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Old 09-08-2009, 03:55 PM   #7
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I have an old Eureka that got like that, after sitting in its bag for too long. It is just the silicone on the inside of the fabric is sticking to itself. I try to use that tent a little more often now, and it has gotten a little better. It's been hanging inside out now, but I really haven't messed with it in a couple months since I got a new tent that actually fits (poles and all) in my saddlebag.
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Old 09-08-2009, 06:03 PM   #8
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Quote:
Originally Posted by jsrider
the bags stick to themselves quite nastily.

....muust......reeesist......temptation........
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Old 09-08-2009, 06:14 PM   #9
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My MSR Huba Huba is a great tent, but feels very sticky as well. Almost like the material is covered in bee's wax.
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Old 09-08-2009, 06:20 PM   #10
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Quote:
Originally Posted by Boy Cow
My MSR Huba Huba is a great tent, but feels very sticky as well. Almost like the material is covered in bee's wax.

I've had this problem with the rain fly on some of my tents when setting it up under a tree.
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Old 09-10-2009, 08:36 PM   #11
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Found this on GORP: (http://gorp.away.com/gorp/gear/expert/030701.htm)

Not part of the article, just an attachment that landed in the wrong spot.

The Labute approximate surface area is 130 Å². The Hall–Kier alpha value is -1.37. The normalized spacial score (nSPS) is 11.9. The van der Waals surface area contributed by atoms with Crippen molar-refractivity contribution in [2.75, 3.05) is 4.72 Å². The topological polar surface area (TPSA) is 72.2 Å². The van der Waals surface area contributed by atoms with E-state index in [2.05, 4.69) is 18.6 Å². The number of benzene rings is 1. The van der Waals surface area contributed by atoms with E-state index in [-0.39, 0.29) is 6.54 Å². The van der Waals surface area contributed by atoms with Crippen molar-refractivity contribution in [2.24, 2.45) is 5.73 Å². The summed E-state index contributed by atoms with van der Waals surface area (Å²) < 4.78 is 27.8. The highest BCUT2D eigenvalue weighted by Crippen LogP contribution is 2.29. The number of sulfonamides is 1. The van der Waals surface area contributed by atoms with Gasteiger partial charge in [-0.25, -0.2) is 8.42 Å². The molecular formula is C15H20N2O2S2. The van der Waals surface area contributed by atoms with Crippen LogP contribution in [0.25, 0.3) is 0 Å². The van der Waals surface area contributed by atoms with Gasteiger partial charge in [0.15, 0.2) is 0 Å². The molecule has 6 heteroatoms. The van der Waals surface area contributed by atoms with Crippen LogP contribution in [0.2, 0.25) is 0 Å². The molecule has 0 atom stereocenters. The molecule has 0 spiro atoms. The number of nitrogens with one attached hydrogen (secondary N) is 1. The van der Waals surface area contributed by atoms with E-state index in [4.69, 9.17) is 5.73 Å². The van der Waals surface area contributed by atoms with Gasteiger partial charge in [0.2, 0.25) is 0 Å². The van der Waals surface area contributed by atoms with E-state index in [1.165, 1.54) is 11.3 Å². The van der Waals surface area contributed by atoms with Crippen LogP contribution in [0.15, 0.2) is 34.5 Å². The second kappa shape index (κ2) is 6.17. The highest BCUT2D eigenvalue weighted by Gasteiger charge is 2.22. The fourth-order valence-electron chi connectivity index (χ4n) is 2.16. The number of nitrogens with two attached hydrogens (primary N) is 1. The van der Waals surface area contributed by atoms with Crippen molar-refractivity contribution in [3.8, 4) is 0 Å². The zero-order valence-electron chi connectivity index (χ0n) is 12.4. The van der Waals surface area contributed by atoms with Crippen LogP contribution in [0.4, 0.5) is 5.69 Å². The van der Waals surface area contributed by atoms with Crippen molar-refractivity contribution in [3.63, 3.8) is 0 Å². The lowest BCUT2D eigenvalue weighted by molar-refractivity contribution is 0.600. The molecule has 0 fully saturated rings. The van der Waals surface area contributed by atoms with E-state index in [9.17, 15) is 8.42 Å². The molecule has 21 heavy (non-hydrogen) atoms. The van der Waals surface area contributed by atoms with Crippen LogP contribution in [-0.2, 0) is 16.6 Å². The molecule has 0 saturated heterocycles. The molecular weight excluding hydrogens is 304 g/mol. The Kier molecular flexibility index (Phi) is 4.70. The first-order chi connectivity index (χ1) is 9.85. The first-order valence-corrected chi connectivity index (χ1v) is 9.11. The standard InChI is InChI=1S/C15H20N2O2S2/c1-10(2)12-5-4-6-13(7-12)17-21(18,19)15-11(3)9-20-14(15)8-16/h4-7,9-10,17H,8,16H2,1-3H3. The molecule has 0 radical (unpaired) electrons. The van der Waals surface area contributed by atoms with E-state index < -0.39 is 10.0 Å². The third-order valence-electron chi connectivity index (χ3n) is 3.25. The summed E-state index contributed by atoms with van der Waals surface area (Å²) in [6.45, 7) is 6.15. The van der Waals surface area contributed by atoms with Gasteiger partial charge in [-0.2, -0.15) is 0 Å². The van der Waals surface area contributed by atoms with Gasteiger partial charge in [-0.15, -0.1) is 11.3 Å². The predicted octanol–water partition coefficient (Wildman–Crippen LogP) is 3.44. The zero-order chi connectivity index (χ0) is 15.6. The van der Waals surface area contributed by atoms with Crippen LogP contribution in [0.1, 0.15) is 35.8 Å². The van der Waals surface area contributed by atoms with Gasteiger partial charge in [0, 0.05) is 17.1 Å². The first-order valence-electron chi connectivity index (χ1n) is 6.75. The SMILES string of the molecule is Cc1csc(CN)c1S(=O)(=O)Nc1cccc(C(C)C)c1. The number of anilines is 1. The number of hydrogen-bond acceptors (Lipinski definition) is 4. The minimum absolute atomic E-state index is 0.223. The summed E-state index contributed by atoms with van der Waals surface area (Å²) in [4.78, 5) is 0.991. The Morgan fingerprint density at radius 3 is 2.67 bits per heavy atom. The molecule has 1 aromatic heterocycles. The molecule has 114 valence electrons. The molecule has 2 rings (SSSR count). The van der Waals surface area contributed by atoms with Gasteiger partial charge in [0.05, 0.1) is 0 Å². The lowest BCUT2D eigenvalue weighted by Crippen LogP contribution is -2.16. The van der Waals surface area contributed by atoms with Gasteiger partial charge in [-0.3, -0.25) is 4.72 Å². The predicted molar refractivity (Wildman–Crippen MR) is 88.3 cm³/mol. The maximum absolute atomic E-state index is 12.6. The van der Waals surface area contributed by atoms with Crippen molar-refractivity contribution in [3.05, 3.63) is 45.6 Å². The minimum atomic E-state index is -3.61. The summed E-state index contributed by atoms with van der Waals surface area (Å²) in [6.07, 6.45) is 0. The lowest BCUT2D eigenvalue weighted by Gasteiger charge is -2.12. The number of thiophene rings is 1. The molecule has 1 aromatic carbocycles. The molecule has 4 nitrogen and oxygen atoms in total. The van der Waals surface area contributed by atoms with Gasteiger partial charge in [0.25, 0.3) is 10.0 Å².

My sympathies, Tom. I regret to inform you that your old dome is probably kaput.

Even if you packed the tent when it was clean and dry, it's possible that ambient moisture has caused some mildew to attack the coating. More likely, long-term storage in a warm place has created the stickiness.

When you're dealing with coated fabrics, remember that huge strides have been made in the science of synthetics. Early versions may not live up to the reputation or claims of what's currently out there.

Before giving it the old heave-ho, there are a few things you can try. One is a wash recommended by the folks at Rainy Pass Repair (recipe follows). As a last resort you could try an application of a recoat product from Kenyon Consumer Products--no guarantees, but it's definitely cheaper than a new tent.

Rainy Pass Tent Wash & Mildew Remover

Phase I:
Mix 1/2-cup Lysol in one gallon of hot water.
Set up your tent then wash mixture in with a sponge and allow to dry completely.
Phase II:
Mix one cup salt and one cup lemon juice (no pulp!) in one gallon of hot water.
Wash tent with this mixture and allow to dry.
Rinse tent with fresh water and allow to dry completely before storage.